2. When I run competitor intel I always check for (*.site.com) and run a site search to see if they’ve been foolish enough to index their dev server, the fact that this could get these URLs into the public domain remains true and remains a concern.

    3. This could still be used for evil.

    @Andy – Title changed as requested. Apologies if you found that misleading, was certainly not my intent and I definitely have now tried to highlight this with the edit, the change to the title and this comment.

    @James – You are correct on all your points. Google knows about this page through +1s and the links created by the act of +1ing a page. And whilst I couldn’t agree more that people using robots.txt to prevent people accessing a dev server or other private pages not protected by passwords creates a big problem… I’ve still seen it more times than you would think.

    Thank you for the feedback and apologies for any misunderstanding/over excitement on my part. I have toned down the wording to reflect this though I will leave the original post to have the same meaning to allow for a continued discussion and to make sure that it is clear that I have misspoke here/published too early.

  5. Just to add my voice to the above, robots.txt is not the correct way to stop a page being indexed so there is no suprise in this result. G will also use as many ways as possible to find pages, including G+ so again, not a shock at all.

    If you got the same result using a meta robots tag now that would be interesting!

    1. We have not used “disallow” in ages as it was not strong enough.

      Also, I do not trust “rel=canonical” to take care of duplicates (as they are first indexed, and then canonized away which is never as good as not having them indexed in the first place.)

      I really wonder why there is no “noindex” for robots.txt – that would make things a bit easier as the robots.txt can be edited so much easier than the CMS (like wordpress…)

  6. Hi Sam,

    Great test and it feels the same way as you describe in your reply about robots.txt and that G still may index the url, due to backlinks. There are always ways to manipulate things and Google need to be aware and careful about stuff like this.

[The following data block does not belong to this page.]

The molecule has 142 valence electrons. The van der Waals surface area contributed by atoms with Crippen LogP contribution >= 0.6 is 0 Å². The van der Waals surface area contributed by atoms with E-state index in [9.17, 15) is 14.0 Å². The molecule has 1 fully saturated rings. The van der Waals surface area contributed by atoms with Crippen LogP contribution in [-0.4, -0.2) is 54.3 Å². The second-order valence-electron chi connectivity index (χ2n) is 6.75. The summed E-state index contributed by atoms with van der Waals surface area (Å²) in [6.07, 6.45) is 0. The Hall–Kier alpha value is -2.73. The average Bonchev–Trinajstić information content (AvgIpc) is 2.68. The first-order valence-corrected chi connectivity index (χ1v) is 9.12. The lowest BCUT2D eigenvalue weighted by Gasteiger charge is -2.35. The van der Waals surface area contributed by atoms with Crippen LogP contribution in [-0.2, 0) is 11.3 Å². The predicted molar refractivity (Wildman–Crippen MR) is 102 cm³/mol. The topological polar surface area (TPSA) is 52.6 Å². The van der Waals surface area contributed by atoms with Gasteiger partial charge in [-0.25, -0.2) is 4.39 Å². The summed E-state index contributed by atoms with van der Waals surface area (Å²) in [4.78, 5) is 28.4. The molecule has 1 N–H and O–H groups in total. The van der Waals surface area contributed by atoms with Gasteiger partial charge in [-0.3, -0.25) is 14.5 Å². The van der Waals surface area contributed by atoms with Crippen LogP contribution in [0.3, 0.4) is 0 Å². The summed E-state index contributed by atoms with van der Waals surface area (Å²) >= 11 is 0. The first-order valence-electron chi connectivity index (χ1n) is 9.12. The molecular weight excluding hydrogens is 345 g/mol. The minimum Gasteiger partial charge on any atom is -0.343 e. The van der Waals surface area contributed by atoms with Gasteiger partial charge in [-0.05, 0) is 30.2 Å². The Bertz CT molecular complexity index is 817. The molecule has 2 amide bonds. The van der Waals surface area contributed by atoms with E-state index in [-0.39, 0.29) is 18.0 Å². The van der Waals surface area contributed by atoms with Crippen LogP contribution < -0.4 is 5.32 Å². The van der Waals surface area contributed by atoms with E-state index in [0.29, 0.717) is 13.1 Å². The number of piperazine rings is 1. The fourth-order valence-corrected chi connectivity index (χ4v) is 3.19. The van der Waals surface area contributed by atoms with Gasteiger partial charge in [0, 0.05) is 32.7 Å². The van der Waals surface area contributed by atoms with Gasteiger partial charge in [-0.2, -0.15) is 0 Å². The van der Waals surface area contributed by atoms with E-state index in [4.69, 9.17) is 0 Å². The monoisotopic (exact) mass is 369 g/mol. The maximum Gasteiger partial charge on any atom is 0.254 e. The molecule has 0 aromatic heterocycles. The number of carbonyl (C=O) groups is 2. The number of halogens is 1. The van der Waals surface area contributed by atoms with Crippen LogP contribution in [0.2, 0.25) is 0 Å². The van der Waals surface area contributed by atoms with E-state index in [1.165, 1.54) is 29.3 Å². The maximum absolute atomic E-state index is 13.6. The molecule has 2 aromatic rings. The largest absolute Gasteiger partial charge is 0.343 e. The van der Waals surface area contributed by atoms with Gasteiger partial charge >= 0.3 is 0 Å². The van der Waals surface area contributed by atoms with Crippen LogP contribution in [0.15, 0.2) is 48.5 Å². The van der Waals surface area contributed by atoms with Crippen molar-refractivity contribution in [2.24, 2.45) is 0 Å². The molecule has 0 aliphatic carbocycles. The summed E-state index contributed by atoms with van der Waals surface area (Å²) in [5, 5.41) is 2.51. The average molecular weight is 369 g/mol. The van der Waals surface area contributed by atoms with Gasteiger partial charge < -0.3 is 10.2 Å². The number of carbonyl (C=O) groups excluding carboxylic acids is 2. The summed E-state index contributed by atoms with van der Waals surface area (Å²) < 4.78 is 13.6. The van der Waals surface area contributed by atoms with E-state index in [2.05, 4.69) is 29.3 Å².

7. Hi Sam!

    I post about this same “issue” back in October too (http://www.christianoliveira.com/blog/seo/google-plusone-robots-txt-meta-robots/ – it’s in spanish ). As other people stated here, robots.txt prevent bots from crawling only, not index, but it’s nice this discussion appears as I think there is a lot of confussion with this behaviour. So someone should post about it specfically (and Google should be far more clear with this).

    Thanks for posting anyway!

  8. Glad you changed and added the new info, although I understand your rush to publish. I think people here are being way too hard, you were just trying to share something you thought you stumbled on.

  9. Hi Sam

    i will not repeat that robots.txt dont prevent from indexing ;). But the true conclusion is that a +1 (or a facebook like, certainly) act like a link. Interesting!

  10. So that was an interesting lesson we learned there :). It shows how excited we can be if we spot something and that sometimes you should take a deep breath before publishing. I think everybody has made mistakes like this in the past. I must say however Sam that you handled this very well!

    To give some more insight in to the discussion it might be nice to read through some of the things which have been said around the web about the matter, because there is much more to this topic than just the fact that we should have looked a bit further.

    Take a look at this discussion: https://plus.google.com/107576957488923607021/posts/PCqaNsmsabz, where Googler John Mueller commented and see what another Googler, Pierre Far, has to say about the matter here: https://plus.google.com/115984868678744352358/posts/ToENw39cgmG

    Lots to learn from this!

  11. Hi Sam,

    Yo estuve haciendo pruebas intentando indexar solo con +1 un dominio nuevo y no hubo forma con lo que alguno comenta no es cierto, es posible que pueda indexar una url interna de un dominio indexado.
    Por otro lado somos muy críticos y solo con los errores podemos avanzar ya que crean debate.

    1. Pues gracias por el comentario Jorge – y por contar lo de tu dominio.

      A final la verdad es que es importante ser critico (y aveces cometer errores) por si no, no iremos adelante – como tu ya has comentado.

      Lo mejor de todo de mis errores ayer fueron los comentarios de algunos de Google (como los en las enlaces de Bas arriba) y que si que crearon un debate.

      La proxima vez, preferia que no fueran mis errores :), pero hay que aprender y yo sigo haciendo pruebas asi para aprender mas.